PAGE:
DUIs can be expunged in Kentucky, but only misdemeanor DUIs and only under certain circumstances. The certain conditions are that: the person has no previous felony convictions, the person has no other misdemeanors within the last five years which have been sought for expungement, the person has not been convicted of a misdemeanor, felony or violation since the time of the conviction for the misdemeanor which is being sought for expungement, the person is not, at the time, involved in a proceeding for a misdemeanor, felony or violation, and that the offense was one against the state and not another person. While a second or third DUI within five years is still a misdemeanor it may not be expugnable if the prior convictions were also sought for expungement.

How do does a DUI differ when the driver is under 21?

When someone is stopped for suspected DUI and he/she is under the legal drinking age, twenty-one, the legal BAC limit is reduced to 0.02. When one is stopped and found to be underage and have a BAC between 0.02 and 0.07 he/she shall be fined no less than one-hundred dollars and not more than five-hundred dollars or serve twenty hours of community labor. If someone under the age of twenty-one is stopped for suspected DUI and found to have a BAC at or above 0.08 he/she will face all the same penalties as anyone twenty-one years or older.

Do I have the right to talk to an attorney before I give a sample?

Yes. Anyone arrested for DUI must be informed of the implied consent laws in the state prior to the formal request for a blood, breath or urine sample. Immediately preceding the chemical test an offender has the right to a period of no less than ten minutes and not more than fifteen minutes to try to contact and meet with his/her attorney. If, within that allowed time, the offender cannot contact or meet with an attorney the chemical tests shall still be admissible at trial. However, if an offender was informed of his/her right to attempt to contact an attorney or was simply not given the chance any chemical test results or test refusals shall not be admissible in court.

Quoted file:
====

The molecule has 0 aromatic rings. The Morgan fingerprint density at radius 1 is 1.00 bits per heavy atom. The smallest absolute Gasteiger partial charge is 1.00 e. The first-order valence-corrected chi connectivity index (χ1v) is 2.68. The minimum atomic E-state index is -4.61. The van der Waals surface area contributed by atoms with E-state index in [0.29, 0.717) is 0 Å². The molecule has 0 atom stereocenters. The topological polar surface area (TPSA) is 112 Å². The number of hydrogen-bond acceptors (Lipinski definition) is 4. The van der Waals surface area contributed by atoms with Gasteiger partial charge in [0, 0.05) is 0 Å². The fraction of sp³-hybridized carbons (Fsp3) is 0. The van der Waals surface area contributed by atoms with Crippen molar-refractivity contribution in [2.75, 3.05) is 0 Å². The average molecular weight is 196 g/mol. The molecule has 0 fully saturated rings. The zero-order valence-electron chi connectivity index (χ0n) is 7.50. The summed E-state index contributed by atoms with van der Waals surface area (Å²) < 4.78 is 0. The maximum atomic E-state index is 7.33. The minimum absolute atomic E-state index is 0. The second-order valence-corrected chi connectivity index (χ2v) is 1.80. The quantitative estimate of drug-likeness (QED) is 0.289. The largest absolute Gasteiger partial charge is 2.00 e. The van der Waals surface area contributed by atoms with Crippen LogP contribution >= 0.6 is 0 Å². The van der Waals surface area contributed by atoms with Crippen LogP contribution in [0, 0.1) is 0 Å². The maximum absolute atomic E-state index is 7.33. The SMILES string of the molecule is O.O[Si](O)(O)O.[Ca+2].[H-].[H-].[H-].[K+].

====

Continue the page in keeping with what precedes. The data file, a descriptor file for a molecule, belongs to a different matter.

This is unusual, as most states with an implied consent law do not require the chance to meet with an attorney prior to any test covered under the implied consent law. It is also unlawful to refuse a chemical test. This is the reasoning behind why chemical tests may still be taken and admissible even when the offender was unable to reach an attorney.

Do I have to give a blood or urine sample? Do I have to submit to a field sobriety test?

After one has been stopped for suspected DUI or for any traffic violation the officer may request that the driver participate in a field sobriety test. No one is required to perform any of the subtests within a field sobriety test, including the preliminary breath test. And the refusal may not be used as evidence against anyone at trial. If the driver does consent to a field sobriety test, those results will also be inadmissible at trial. However, if the officer has probable cause for an arrest the driver may be taken into custody while an arrest warrant is obtained. Once under arrest the implied consent law requires that one must give a blood or urine sample, whichever is requested by the arresting officer. Although a blood or urine test will usually only be requested if the breath analysis does not reveal any alcohol in the system, but the offender is exhibiting the behaviors of someone under the influence. The results of any chemical test administered under the implied consent statute will be admissible in court and used as evidence to prove one’s guilt or innocence of violating the DUI statute.